Paving the way

Charleston Digitial Corridor officials recently annocuned an expansion to Beaufort.

Young people in Beaufort are leaving en masse. The city’s becoming more expensive, but pay isn’t going up. It’s a haven for tourists and outsiders, but locals have fewer options.

If that sounds familiar, perhaps it should. The way Beaufort officials see it, their situation isn’t so different from Charleston’s a few decades earlier.

They see two coastal cities dependent on big military installations, both long on historic charm and tourist appeal but relatively short on economic diversity. And in Charleston, they see one that shook its doldrums and emerged with a booming economy, thanks in part to a manufacturing renaissance and a burgeoning technology sector.

“If time stopped and we were back 15 years where Charleston was, that’s where we’re starting,” said Bill Prokop, Beaufort’s city manager. “People graduating or people getting out of the military, which we have a large contingent of, have no place to really go to work in our immediate area, so they’re either going to Savannah or they’re going to Charleston.”

So Beaufort’s taking a page from Charleston: Officials plans to launch an initiative this fall that they hope will give rise to a tech community in a city that has only a few companies in the industry.

The project — Beaufort Digital Corridor — is a spin-off of the Charleston Digital Corridor, which began in 2001 as a city-backed initiative to attract and grow technology startups here.

In Charleston, the model has worked. The initiative helped launch some of the city’s most prominent startups, like Blue Acorn, Good Done Great and PeopleMatter, which a Virginia company bought last month for an undisclosed amount.

The Beaufort project will be run by Charleston Digital Corridor staff, and the city plans to renovate part of an old bank branch in the historic downtown to look like the Flagship incubators on Calhoun Street, a space it plans to call Basecamp.

“This is a long-term strategy. It’s basically a five- to 10-year strategy. Could we shave some time off because we have some data?” said Ernest Andrade, executive director of the Charleston Digital Corridor. “We’re not providing them with a study. What we’re providing them with is a cookbook.”

But in Beaufort, the strategy might face a steeper climb. The city has a handful of tech startups — many of them working from home — and manufacturers that could use more technical talent. But it doesn’t have the big names — like Blackbaud, Benefitfocus and Google — that the Lowcountry does.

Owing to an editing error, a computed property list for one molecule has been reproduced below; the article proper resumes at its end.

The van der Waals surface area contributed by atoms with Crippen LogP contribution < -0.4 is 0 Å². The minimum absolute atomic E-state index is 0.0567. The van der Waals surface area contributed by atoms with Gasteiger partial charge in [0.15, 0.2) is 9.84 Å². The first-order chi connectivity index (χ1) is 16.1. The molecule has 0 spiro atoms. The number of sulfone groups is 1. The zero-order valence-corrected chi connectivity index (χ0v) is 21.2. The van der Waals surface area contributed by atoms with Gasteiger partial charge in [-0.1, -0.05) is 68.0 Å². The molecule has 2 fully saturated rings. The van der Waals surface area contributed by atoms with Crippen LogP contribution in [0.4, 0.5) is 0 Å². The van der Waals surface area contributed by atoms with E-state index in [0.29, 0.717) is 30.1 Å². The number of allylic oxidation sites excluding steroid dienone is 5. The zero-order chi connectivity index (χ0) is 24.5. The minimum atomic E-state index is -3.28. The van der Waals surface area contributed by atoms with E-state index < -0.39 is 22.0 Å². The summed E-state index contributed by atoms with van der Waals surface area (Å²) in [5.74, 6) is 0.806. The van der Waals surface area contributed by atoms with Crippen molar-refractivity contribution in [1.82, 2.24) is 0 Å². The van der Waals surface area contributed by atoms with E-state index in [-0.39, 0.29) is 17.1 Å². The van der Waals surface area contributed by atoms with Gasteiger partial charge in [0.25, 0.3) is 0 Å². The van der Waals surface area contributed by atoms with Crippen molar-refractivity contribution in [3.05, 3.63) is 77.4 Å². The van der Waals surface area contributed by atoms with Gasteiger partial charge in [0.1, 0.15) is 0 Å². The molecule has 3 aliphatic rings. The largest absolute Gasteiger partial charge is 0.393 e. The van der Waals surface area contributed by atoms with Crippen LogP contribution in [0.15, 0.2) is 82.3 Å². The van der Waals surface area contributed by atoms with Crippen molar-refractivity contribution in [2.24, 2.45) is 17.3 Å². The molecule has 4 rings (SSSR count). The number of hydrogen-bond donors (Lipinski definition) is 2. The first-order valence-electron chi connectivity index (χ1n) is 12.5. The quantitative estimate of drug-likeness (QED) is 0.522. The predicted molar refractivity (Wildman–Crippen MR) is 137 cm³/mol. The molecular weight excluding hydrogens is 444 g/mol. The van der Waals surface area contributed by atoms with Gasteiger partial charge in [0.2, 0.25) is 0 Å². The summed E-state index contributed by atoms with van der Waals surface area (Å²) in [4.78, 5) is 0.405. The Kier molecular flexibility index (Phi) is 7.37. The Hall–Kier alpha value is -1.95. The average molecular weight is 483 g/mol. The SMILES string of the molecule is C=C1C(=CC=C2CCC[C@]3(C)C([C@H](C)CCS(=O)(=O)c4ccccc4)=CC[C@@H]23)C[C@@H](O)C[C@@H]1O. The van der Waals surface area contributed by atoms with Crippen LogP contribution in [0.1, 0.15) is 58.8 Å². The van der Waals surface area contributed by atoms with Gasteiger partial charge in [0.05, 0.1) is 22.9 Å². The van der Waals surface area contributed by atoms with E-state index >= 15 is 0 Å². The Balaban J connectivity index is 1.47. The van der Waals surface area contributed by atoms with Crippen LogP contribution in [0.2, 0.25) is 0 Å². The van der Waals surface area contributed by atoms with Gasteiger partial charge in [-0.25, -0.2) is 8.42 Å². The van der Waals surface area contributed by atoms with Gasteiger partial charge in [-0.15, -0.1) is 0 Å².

So expectations are relatively muted. Prokop said the city would like to see a dozen or so participants join the corridor in its first year and about 100 a few years after that.

Stephen Murray, a city councilman involved in Beaufort’s economic development efforts, said he hoped a scaled-down version might take hold, helping to grow smaller, boutique companies instead of shooting for a breakout success.

“I don’t think any of us in Beaufort think that in five to 10 years we will have the critical mass that Charleston has,” Murray said. “I think what we hope is maybe a smaller model of what Charleston has been able to do.”

It could also ease pressure on the tech-related companies that have already gotten started in Beaufort, said Ginger Wareham, founder of Picklejuice, a web design agency in downtown Beaufort.

Finding work in town has been challenging, she said, and opportunities for collaboration have been scant, so she hopes the new focus on tech and creative fields will drive business.

“The more energy we bring to this town and tech and creative the better,” Wareham said. “We don’t want to move, but it’s a tough market, so hopefully this will open some doors for all of us.”

And the city is growing talent that’s moving elsewhere, officials say. They hope growing a few tech companies could help lure service members leaving the Marines’ air station just west of downtown and graduates of the University of South Carolina at Beaufort, which has its main campus a few blocks north of the new Basecamp building.

Graduates of the university’s computational science program mostly leave the area, said Brian Canada, assistant professor of computational science at USCB. Of the 20 or so graduates he’s taught, only one has stayed in Beaufort County, Canada said.

“They are getting jobs in Charleston, Columbia and throughout the country,” Canada said. “The students will go where the jobs are.”

Reach Thad Moore at 843-937-5703.